If you're the getaway driver, seeing the cops coming after you in a fleet of hybrids may be a reassuring sight. What, they're gonna chase me down in those things? But, as the triumphant officers will surely tell you as you sit in your cell, pairing an electric motor with a petite gasoline engine doesn't just make a car eco-friendly. It can make it faster off the line, not to mention more comfortable, and practical for police purposes.
Ford's betting the advantages of hybrids are enough to convince cops around the country to buy its new Police Responder Hybrid Sedan—the first ever "pursuit rated" hybrid. To earn its badge, this beefed up Fusion braved speed and handling trials, raced over 8-inch curbs, blasted through a railroad crossing at 30 mph, sprinted and screeched to a halt.
It got through it all thanks to a series of upgrades. Ford's police vehicle engineering team added a heavy duty suspension, extra cooling, and ditched fancy alloys for basic wheels and hubcaps. They played Santa's elves with the police wish list: Bullet proof doors. Front seats anti-stab plates, and slim side bolsters, to better fit officers wearing equipment belts. A wipe clean rear seat. A pre-drilled hole in the windscreen surround for a spotlight.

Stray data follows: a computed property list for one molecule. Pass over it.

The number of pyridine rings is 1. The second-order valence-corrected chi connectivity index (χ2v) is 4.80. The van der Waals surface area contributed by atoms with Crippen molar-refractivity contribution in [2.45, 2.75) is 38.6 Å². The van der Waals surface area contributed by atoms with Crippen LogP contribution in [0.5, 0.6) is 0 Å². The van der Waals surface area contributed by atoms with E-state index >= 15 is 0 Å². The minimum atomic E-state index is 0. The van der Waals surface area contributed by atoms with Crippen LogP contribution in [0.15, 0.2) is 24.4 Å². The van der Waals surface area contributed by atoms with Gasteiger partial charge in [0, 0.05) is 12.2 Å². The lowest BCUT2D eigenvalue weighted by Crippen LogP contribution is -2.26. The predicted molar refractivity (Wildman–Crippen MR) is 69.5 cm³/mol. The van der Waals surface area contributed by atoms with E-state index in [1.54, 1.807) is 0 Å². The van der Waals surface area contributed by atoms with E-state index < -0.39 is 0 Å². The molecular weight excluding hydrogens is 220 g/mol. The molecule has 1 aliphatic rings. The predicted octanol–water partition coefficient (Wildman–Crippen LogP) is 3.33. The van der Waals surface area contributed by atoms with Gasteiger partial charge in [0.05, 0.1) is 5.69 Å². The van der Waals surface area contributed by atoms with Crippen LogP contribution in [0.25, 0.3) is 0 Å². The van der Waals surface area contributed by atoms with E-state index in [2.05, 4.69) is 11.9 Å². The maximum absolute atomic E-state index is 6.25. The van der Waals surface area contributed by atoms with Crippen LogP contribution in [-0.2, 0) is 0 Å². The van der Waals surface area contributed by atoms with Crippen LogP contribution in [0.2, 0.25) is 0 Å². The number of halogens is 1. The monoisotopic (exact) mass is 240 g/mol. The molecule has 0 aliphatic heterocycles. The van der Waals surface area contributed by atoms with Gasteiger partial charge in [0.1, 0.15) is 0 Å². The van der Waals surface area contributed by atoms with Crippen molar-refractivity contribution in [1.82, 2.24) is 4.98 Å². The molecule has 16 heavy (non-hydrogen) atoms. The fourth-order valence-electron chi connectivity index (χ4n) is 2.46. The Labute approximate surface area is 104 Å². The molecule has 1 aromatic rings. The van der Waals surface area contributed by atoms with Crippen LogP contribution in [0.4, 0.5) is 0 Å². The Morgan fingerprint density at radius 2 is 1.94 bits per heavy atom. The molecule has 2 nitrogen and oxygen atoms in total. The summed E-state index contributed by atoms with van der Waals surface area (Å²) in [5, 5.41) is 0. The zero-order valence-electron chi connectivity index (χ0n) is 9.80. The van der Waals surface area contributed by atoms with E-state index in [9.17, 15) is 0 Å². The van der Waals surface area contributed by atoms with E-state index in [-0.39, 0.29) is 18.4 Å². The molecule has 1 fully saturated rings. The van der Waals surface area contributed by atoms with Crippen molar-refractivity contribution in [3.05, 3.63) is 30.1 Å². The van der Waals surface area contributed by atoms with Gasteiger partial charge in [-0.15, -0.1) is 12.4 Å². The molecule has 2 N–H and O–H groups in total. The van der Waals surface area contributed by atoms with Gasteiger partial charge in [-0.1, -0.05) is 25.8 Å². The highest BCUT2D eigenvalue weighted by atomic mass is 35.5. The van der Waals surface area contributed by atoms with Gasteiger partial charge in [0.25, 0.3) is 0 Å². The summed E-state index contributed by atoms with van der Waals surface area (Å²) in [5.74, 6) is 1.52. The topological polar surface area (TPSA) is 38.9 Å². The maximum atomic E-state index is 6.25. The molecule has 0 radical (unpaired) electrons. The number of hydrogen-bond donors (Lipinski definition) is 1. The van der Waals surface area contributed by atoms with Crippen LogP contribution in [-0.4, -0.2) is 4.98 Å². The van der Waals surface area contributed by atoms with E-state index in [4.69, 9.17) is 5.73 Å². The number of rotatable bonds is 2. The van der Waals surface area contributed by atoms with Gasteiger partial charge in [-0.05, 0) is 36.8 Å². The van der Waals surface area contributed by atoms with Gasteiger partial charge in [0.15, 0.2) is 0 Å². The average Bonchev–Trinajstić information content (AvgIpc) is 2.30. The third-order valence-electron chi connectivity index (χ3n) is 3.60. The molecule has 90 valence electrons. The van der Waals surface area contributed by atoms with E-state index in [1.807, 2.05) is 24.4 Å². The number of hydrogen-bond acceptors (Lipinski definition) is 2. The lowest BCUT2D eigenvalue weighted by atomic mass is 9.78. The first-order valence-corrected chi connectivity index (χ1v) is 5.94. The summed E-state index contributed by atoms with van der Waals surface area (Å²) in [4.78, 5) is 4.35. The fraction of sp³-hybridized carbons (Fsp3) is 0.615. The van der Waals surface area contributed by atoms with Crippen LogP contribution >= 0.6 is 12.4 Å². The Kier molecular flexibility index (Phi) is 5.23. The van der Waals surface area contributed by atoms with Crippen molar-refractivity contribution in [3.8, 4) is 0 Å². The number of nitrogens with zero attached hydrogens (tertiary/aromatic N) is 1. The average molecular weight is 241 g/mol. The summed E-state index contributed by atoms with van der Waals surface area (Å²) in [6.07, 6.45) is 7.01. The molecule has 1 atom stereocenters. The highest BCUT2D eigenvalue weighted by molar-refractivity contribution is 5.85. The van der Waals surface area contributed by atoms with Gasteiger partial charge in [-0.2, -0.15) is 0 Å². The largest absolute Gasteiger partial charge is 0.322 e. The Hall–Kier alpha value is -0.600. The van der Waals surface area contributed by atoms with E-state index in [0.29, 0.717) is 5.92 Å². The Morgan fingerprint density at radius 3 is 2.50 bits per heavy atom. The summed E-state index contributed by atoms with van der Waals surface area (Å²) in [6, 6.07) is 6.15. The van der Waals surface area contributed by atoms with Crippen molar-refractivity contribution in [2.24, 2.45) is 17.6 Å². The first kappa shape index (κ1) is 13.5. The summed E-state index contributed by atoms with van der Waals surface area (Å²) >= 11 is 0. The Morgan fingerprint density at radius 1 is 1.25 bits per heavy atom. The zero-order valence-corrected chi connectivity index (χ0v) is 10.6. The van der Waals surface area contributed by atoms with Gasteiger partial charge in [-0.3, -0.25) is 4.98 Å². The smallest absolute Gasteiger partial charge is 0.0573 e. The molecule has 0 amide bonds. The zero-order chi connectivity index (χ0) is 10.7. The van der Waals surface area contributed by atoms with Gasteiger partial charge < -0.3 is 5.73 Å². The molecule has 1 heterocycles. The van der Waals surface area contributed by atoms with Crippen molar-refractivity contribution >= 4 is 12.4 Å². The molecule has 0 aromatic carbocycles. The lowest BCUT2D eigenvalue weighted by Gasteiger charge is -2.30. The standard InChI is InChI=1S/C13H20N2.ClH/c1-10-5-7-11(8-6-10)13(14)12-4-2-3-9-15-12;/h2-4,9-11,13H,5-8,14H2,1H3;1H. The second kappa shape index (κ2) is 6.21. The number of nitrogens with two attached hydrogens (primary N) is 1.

Ford Motor Company
Despite all the heavy enhancements, the cruiser delivers 38 miles to the gallon (the standard Fusion Hybrid does 42), compared to the current Police Interceptor's 18 mpg.
"Patrol vehicles are a police officer's office," LAPD chief Carlie Beck said in a statement. "We expect them to not only be economically and environmentally efficient but also an effective tool for fighting crime in major metropolitan areas."
The Responder Hybrid Sedan runs a two-liter engine coupled to an electric motor. The car can run in electric-only mode up to 60 mph (for short periods), useful for quiet patrolling. But when the driver mashes the accelerator, the car's computer dials in "pursuit mode," firing up the gas engine and reconfiguring vehicle systems to deliver maximum performance. Engineers retuned the regenerative braking to aggressively charge the battery whenever the vehicle slows, so that there's always some charge left for the next acceleration boost.